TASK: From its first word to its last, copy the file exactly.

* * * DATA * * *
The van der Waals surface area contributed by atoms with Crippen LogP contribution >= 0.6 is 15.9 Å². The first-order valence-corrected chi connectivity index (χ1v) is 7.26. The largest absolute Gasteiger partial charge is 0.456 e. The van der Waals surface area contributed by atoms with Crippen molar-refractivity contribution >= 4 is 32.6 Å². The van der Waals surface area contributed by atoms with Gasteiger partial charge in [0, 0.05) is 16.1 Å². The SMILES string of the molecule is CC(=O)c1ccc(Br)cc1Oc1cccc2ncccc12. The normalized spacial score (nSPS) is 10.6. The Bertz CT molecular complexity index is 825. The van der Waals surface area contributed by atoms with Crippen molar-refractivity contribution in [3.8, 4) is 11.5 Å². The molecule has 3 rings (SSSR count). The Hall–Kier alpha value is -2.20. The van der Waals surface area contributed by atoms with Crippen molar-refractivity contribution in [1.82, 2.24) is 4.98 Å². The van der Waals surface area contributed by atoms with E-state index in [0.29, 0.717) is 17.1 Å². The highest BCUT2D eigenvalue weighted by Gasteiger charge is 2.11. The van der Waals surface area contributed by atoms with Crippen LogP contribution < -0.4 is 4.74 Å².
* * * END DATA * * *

The van der Waals surface area contributed by atoms with Crippen LogP contribution >= 0.6 is 15.9 Å². The first-order valence-corrected chi connectivity index (χ1v) is 7.26. The largest absolute Gasteiger partial charge is 0.456 e. The van der Waals surface area contributed by atoms with Crippen molar-refractivity contribution >= 4 is 32.6 Å². The van der Waals surface area contributed by atoms with Gasteiger partial charge in [0, 0.05) is 16.1 Å². The SMILES string of the molecule is CC(=O)c1ccc(Br)cc1Oc1cccc2ncccc12. The normalized spacial score (nSPS) is 10.6. The Bertz CT molecular complexity index is 825. The van der Waals surface area contributed by atoms with Crippen molar-refractivity contribution in [3.8, 4) is 11.5 Å². The molecule has 3 rings (SSSR count). The Hall–Kier alpha value is -2.20. The van der Waals surface area contributed by atoms with Crippen molar-refractivity contribution in [1.82, 2.24) is 4.98 Å². The van der Waals surface area contributed by atoms with E-state index in [0.29, 0.717) is 17.1 Å². The highest BCUT2D eigenvalue weighted by Gasteiger charge is 2.11. The van der Waals surface area contributed by atoms with Crippen LogP contribution < -0.4 is 4.74 Å².